Jack Han can tell you the precise moment he decided he wanted to be a professional hockey coach.
A wise guy might suggest that since Han is now all of 27 years old, it shouldn't be too difficult for him to remember that, or anything else about his young life, but we digress.
It was three years ago, during the 2013-14 season, and the McGill University marketing major grad was in his first few months of a one-year contract with the Montreal Canadiens. Han had been hired to provide web content for canadiens.com, to be the team-hired beat reporter who not only covered each game and practice, but also travelled with the Habs on the team charter.
As an aficionado of advanced statistics, or hockey analytics — someone who mostly trusts facts over feelings — Han was always looking for ways to include tactical and statistical concepts in his game stories.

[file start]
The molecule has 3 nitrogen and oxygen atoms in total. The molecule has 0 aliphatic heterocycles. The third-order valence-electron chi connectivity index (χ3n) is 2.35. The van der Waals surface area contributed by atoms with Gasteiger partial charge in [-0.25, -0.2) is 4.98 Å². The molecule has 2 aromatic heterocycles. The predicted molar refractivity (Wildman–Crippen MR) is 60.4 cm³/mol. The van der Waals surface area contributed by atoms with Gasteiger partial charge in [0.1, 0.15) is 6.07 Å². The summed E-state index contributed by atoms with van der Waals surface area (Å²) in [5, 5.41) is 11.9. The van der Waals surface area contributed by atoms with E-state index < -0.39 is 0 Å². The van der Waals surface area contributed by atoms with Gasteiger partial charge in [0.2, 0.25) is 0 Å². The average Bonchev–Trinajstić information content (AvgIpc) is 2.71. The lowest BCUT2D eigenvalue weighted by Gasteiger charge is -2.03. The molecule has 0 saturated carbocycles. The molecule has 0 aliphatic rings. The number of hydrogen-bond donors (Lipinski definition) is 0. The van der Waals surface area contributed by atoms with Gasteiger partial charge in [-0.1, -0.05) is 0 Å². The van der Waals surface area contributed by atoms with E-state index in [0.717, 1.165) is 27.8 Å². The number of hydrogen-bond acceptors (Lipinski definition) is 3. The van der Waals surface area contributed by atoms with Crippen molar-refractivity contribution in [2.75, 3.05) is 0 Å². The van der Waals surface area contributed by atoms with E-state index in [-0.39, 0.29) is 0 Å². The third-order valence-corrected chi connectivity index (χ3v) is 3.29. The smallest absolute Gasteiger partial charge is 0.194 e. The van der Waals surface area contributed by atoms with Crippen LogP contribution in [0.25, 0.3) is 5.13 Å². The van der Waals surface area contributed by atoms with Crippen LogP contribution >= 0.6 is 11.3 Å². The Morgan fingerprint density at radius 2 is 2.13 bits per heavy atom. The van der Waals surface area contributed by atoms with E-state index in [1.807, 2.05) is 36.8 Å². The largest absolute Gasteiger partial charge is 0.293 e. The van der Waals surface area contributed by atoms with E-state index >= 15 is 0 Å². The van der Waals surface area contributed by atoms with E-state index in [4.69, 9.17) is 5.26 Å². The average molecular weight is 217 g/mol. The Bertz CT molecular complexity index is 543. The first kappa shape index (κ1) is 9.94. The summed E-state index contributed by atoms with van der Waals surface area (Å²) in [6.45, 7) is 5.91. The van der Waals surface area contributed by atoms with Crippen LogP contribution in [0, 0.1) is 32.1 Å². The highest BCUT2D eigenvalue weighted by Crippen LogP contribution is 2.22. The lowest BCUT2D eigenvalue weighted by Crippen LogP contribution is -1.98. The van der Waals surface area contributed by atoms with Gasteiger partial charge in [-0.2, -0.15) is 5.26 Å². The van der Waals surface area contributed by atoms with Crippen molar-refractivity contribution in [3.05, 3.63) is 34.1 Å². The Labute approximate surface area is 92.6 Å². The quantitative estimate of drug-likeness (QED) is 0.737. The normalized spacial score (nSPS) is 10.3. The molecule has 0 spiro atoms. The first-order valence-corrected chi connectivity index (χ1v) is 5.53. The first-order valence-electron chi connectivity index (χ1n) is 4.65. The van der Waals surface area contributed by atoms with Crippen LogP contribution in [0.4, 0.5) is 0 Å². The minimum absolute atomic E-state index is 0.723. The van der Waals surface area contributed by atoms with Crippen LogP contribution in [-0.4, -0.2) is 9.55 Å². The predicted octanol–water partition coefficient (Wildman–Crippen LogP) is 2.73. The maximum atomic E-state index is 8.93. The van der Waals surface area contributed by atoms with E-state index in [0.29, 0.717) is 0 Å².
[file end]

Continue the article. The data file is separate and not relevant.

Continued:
One day, his boss pulled him aside.
“He was very nice about it,” Han recalled of the conversation, “but he asked me, ‘What makes you qualified to offer an opinion [on how the game should be played]?’ He was absolutely right. I thought, ‘I'm not a coach but maybe I should be.’ It lit the fuse.”
As a member of head coach Peter Smith's staff on the 2016-17 McGill University Martlets women's hockey team — in charge of video and analytics for the third consecutive season — it is patently obvious Han still has a long way to go to fulfill his ambition of being a full-fledged professional hockey coach.
However, the distance he needs to go is not nearly as far as he’s already travelled, both literally and figuratively.
Han was born in 1989 in the Chinese city of Tianjin, the only son of parents who were both computer programmers. He got his first computer, which ran MS-DOS, at age four, so technology has always been second nature to him.
At age six, Han and his family immigrated to Canada, landing in Montreal on July 1, Canada Day, of 1996. He immediately gravitated to the national game of his new country. His earliest memory watching the NHL was the 1996-97 season, specifically the infamous March 26, 1997 Colorado Avalanche - Detroit Red Wing brawl at Joe Louis Arena, including the indelibly etched goalie fight between Patrick Roy and Mike Vernon.